Biblical bottles: Jeroboam to Salmanazar

Rehoboam – four and a half litres/six bottles
Used in: Champagne and Burgundy

The arrogance of Rehoboam towards the elders of the Ten Tribes of Israel by Hans Holbein the Younger

Rehoboam, as the first part made clear, was the son and successor of Solomon. His apparent arrogance and threats to tax and “chastise… with scorpions” the 10 northern tribes of Israel led to their rebellion and the sundering of the united kingdom. Jeroboam became king of Israel (Samaria) and Rehoboam king of Judah, which encompassed the territories of the tribes of Benjamin and Judah and with Jerusalem as his capital.

After his declaration to the northern tribes he was forced, ignominiously, to flee Sechem without being crowned after one of his lieutenants was stoned to death by a mob.

Although a state of war existed between the kingdoms of Israel and Judah, Rehoboam did not succeed in defeating the rebellious northern tribes and his attentions were soon drawn elsewhere when his territory was invaded by the Egyptians.

In the fifth year of Rehoboam’s reign, the pharaoh ‘Shishaq’ invaded Judah with over 1,000 chariots and, say the chronicles, swarms of subject soldiery: Libyans, Sukkites and Kushites. Shisaq as he is referred to in both Kings and Chronicles has tentatively been identified as Shoshenq I who did pursue an aggressive foreign policy in the Levant, attacking numerous towns in the region as listed on the Bubasite Portal.

According to the Biblical narrative, Sishaq captured the fortified towns leading to Jerusalem and laid siege to the city. The Book of Kings relates that Rehoboam was forced to give up the city and Shisaq marched off with “the treasures of the temple of the Lord and the treasures of the royal palace. He took everything, including all the gold shields Solomon had made,” and Judah became a vassal state of Egypt.

However, Jerusalem is not mentioned on Shoshenq’s list of conquered places, leading some to suggest he is not the Shishak of the Bible. Others suggest that Jerusalem may be one of the missing names on the list (many are lost or damaged) or Rehoboam may have surrendered the city and its treasures without a fight so Shoshenq did not consider it truly part of his conquests. Not that pharaohs are much noted for their humility.

Rehoboam is said to have died in 913 BC, to be succeeded by his son, Abijam.

5 Responses to “Biblical bottles: Jeroboam to Salmanazar”

  1. Kent Benson says:

    “In the Book of Samuel, Saul does indeed meet death and defeat at the hands of the Philistines at the Battle of Gilboa after proving himself unworthy in the eyes of God, although whether he fell on his own sword or was polished off by an Amalekite is unknown as both accounts are given in 1 Samuel and 2 Samuel respectively.”

    The II Sam. 1:1-16 account of Saul being killed by an Amalekite at the battle of Gilboa was a story told to David by the very Amalekite in question. It is thought that the Amalekite was an opportunist hoping to curry favor with the heir to the throne (David) by delivering the news of Saul’s death and taking credit for it. It didn’t work, David had him killed for slaying “God’s anointed.”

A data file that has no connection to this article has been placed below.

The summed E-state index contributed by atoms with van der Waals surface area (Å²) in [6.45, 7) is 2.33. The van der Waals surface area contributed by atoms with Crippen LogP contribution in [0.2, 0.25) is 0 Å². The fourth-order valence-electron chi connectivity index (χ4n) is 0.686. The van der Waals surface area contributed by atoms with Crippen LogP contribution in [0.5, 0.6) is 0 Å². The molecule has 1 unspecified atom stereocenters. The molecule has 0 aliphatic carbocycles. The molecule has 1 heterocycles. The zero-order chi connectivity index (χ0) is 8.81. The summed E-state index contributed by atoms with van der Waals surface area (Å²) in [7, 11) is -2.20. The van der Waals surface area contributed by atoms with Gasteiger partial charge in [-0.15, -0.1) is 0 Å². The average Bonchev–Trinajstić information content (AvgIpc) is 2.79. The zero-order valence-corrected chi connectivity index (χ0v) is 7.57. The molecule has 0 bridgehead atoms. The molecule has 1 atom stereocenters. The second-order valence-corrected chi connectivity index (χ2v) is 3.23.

The Amalekite’s story is probably not what actually happened. The history recorded by the chroniclers of I & II Samuel (I Sam. 31:1-6) has Samuel killing himself with his sword in order to avoid torture at the hands of the Philistines, after being incapacitated by a Philistine arrow – this, only after his armourbearer refused to do the job. An almost identical account is recorded in I Chron. 10:1-6.

  2. Kent Benson says:

    “Of course, these figures are nonsense, although people have tried to justify them literally through all manner of tenuous arguments.”

    It is your explanation of the Bible’s account of pre-flood longevity that is tenuous. Many things in the Bible seemed like nonsense until science advanced to enough to give them credence. Isaiah 40:22 refers to the “circle of the earth”, which was nonsense prior to Galileo. The physical world prior to a world-wide flood could have been dramatically different. According to the biblical record, it never rained, instead a mist went up from the earth to water the ground (Gen. 2:5-6). One speculation is that a filtering canopy surrounded the earth blocking virtually all harmful solar radiation. In addition, there could have been a much more oxygen-rich environment contributing to longevity. We’re not likely to ever know why humans may have lived much longer thousands of years ago, but treating the idea as nonsense is a closed minded approach to examining human history.

  3. There are several kings named Shalmaneser, see .
    Shalmaneser II was the king of Assyria 1030–1019 BC and ruled for 12 years according to the Assyrian Kinglist.
    So, I think, a big bottle containing 12 standard bottles, is named in honor of these 12 years 🙂

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